28: Humor + Faith = Recovery

28: Humor + Faith = Recovery

From Chicken Soup for the Soul: Tough Times, Tough People

Humor + Faith = Recovery

We are all in the gutter, but some of us are looking at the stars.

~Oscar Wilde

By the time Hurricane Ike came ashore, 2008 already had been a difficult year for my family.

In May, at age fifty, my mother suffered a severe case of mononucleosis, an ailment most people experience by their late teens. Like many ailments, “mono,” as the virus is usually called, is worsened with age, leaving Mom to use a month of sick leave in an effort to recover. Little did we know, then, how the term “recovery” would take many different forms prior to the year’s end.

In June, a week after Father’s Day, my dad passed away at the age of sixty-one. Dad’s death, while somewhat expected given the multitude of his ailments, was still a surprise. After all, are we ever really ready to say goodbye? Granted death is not an easy process for anyone to accept, but my father’s passing was especially difficult for me.

On a balmy Sunday afternoon, I had been talking with my father about a baseball game and our plans for the future. Three hours later, Dad was gone, the victim of a massive heart attack. It was a reality check for me, recognizing how precious and brief our stay on this earth can be.

Over the years, thanks in part to my own life’s adversity and the obstacles I had to overcome as a premature infant, I thought I understood the meaning of faith and the strong will to survive. It took Hurricane Ike, the third blow in an already trying year, for me to fully appreciate the beauty of our individual strength and a human’s motivation to recover.

Mom had a two-week vacation at the end of the summer. The vacation was something Mom pre-planned in February, and she made it quite clear the break was going to be devoted to “small household repair and reorganization.”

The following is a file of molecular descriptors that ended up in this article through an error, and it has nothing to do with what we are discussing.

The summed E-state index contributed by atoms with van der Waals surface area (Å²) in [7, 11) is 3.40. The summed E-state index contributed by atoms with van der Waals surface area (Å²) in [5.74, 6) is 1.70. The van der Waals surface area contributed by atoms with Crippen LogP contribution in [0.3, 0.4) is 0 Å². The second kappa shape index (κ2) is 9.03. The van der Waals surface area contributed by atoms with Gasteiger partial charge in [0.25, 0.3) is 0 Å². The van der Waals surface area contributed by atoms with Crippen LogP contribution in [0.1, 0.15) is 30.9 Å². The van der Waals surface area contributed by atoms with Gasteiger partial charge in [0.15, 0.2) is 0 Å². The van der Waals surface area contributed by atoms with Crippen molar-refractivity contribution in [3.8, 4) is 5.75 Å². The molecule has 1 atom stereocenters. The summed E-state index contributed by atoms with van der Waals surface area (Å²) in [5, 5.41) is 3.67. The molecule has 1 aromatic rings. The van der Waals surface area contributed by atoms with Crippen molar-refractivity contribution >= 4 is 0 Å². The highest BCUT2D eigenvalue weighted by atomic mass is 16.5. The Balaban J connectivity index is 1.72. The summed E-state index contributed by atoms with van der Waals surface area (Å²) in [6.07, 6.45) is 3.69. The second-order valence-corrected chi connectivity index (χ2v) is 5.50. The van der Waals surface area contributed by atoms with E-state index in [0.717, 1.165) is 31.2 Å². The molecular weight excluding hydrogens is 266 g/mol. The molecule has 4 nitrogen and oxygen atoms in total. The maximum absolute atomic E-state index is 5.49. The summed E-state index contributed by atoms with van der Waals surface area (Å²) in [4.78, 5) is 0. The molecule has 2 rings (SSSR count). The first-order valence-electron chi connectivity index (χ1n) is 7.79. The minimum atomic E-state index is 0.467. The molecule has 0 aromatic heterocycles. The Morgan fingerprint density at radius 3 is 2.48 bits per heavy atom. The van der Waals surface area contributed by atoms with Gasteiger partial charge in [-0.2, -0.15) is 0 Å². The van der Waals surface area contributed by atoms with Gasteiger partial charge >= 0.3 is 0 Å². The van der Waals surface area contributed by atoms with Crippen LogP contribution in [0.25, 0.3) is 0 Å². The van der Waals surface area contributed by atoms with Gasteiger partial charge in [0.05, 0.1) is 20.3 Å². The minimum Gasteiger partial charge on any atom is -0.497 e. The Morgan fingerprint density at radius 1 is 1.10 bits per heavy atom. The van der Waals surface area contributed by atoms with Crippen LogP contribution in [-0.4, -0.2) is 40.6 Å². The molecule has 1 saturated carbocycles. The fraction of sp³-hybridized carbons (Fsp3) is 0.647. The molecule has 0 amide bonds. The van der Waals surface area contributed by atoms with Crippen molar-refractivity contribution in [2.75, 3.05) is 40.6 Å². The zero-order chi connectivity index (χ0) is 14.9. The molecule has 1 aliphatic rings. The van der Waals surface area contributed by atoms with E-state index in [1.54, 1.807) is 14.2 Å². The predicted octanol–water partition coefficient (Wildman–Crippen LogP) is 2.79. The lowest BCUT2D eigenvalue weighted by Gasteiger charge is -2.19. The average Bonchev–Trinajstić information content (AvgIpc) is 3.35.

During those weeks, spanning the end of August and beginning of September, Mom and I spent quality time together, straightening, cleaning, and re-beautifying the inside of our home.

Near the end of her vacation, with all of our “goals” met, we marveled over our accomplishments: the sweet smell of fresh lavender paint in our home’s front hallway; the varied aromas from burning candles purchased during a respite in our cleaning mission; and the restored neatness of our upstairs, thanks to plastic storage bins and shelving units.

While we celebrated this small success, we kept an eye on the Gulf of Mexico. Hurricane Ike was forming and preparing to change our lives and the landscape of our region forever.

Ike formed off the coast of Africa on September 1st, which was Labor Day. While we in Southeast Texas enjoyed our holiday and our final barbecues of the summer, we were oblivious to the fact that Ike would cause months and likely years of “labor” for the residents of our region.

By September 7th, the “eyes of Texas” were watching Hurricane Ike more closely and making the typical mad dash for last-minute hurricane supplies. Two days later, as Ike continued his path across the Atlantic and into the Gulf of Mexico, both gasoline and ice were in high demand and short supply.